Economic Burden of Cardiovascular Disease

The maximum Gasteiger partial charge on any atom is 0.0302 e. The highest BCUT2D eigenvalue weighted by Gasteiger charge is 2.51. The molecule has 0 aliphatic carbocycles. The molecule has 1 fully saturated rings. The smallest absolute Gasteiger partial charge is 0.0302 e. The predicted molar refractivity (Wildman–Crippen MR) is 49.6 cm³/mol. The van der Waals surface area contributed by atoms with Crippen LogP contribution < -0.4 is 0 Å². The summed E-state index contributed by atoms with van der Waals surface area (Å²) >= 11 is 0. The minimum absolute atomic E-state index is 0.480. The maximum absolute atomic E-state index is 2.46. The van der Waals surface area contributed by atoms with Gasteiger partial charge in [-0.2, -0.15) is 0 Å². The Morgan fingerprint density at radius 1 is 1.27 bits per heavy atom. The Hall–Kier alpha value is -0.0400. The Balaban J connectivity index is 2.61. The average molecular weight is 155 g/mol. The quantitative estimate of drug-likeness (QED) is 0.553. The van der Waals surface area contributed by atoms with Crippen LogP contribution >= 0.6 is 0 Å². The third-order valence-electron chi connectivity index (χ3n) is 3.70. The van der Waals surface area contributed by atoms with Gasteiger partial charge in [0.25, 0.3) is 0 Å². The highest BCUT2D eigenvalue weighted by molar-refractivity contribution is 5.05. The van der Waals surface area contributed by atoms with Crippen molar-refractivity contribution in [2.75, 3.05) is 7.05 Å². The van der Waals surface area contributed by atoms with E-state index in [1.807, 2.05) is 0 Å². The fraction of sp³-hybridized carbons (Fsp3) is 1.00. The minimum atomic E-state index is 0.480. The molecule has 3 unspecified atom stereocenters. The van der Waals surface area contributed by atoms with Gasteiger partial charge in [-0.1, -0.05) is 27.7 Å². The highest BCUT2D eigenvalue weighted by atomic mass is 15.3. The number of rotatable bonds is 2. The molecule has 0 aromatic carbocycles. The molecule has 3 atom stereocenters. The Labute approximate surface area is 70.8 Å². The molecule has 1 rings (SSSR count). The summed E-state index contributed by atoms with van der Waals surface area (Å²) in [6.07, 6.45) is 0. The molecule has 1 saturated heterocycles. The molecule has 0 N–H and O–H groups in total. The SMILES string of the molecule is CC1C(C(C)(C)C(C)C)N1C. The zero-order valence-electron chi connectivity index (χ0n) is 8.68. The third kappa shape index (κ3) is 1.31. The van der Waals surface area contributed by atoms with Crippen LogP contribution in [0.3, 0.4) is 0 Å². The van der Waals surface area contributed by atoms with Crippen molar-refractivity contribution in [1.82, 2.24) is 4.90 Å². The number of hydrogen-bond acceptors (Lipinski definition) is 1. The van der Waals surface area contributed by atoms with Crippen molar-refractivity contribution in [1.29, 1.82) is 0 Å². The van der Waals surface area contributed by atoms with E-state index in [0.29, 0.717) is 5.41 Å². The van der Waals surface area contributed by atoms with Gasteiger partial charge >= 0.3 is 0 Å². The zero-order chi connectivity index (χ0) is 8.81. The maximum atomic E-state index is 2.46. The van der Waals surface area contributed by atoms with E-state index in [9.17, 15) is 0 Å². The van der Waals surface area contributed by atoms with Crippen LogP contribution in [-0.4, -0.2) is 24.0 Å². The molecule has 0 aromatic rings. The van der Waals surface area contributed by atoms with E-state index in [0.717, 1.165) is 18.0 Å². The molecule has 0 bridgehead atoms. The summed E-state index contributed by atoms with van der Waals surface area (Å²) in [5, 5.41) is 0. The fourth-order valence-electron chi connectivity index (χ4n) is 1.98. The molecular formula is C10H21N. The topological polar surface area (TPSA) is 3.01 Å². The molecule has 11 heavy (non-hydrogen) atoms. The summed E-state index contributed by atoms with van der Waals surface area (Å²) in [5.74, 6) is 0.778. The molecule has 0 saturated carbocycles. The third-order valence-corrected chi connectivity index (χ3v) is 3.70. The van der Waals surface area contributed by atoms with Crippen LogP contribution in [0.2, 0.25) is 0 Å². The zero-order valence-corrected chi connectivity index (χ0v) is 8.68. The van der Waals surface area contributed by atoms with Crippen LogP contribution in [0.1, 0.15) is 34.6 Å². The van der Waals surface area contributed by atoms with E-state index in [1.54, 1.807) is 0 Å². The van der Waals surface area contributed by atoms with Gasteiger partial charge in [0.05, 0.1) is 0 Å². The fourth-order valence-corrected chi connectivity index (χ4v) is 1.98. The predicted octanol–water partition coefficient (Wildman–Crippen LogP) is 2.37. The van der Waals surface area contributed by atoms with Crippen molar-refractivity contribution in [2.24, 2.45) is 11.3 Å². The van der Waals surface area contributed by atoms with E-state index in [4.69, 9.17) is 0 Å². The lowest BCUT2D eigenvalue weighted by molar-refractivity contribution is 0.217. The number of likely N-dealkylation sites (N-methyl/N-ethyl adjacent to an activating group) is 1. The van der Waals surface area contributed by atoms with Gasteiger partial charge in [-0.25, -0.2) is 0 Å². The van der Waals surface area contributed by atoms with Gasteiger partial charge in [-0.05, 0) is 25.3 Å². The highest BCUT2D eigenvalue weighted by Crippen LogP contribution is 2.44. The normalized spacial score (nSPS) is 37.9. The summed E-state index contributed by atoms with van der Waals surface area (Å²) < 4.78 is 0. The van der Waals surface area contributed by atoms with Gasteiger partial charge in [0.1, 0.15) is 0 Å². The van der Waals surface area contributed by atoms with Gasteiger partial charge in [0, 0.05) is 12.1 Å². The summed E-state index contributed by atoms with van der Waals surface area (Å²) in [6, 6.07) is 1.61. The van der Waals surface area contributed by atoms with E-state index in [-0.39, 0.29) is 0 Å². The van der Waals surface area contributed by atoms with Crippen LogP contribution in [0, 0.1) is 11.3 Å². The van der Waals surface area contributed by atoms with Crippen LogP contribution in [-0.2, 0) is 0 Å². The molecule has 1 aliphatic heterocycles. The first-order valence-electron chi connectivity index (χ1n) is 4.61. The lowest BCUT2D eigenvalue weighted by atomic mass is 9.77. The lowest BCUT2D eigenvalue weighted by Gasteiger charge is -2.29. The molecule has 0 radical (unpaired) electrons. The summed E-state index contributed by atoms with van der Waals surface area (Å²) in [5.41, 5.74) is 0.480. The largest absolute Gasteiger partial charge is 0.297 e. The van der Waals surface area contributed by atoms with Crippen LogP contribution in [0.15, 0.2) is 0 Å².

Cardiovascular disease (CVD) generally refers to any disease that affects the heart (cardio) and the entire circulatory system/ blood vessels (Vascular). At the dawn of the 20th century, CVD was only responsible for about 10% of deaths globally, but by 2001 the figure had risen to 30%. According to research, about 1 million US citizens die every year from CVD and resulting complications, this translates to 42% of all deaths that is, it accounts for more deaths than cancer. Murray envisaged that CVD will be the global principal cause of death by the year 2020. Histological studies reveal that vascular damages appear early in life requiring primary prevention efforts essential from infancy. It has been emphasized that preventive factors, such as healthy eating and exercise should be modified. CVD can manifest itself as either chronic or acute; meaning, CVD can be an indicator of a persistent ailment (chronic) or can be a sudden occurrence (acute) like a heart attack, stroke, or obstruction of blood provision to the brain. Hypothetically, the economic costs of cardiovascular diseases are widespread and always on the rise. They are costs burdens to the family, to the government, and to the economy for time lost off work. In 2005, the cost of cardiovascular diseases in the European Union was estimated to be about? 169 billion per year. The consequences were felt both as a loss of income and production of the affected and the medical personnel as well as a strain on the countries' health organization. Researchers have found out that in developing and undeveloped countries, CVD are increasingly affecting working and lower socio-economic groups. It is feared that if the epidemic of CVD continues, it will adversely affect the viability of some countries' economies. In South Africa, 25% of the healthcare budget is spent on cardiovascular diseases while in China, 4% of their gross national income (€30.76 billion) is spent on direct costs related to cardiovascular disease management. A report by J Mackay elucidates that, the next decade will see Africa’s CVD economic burden rise to billions of dollars. Hypertension is the most significant contributor to the burden, including the cost of stroke care, congestive heart failure, and ischaemic heart disease. Instead of putting a monetary value on the burden, concerns should be on what should be done about the burden and what monetary values could be put on the benefits of such interventions. In addition, the methods do not examine the relationship between the costs and the benefits involved, plus how does the society as a whole gain from the measures taken. A further criticism is on the extreme dependency on data from income earners, excluding those who do not earn or the low-income earners.
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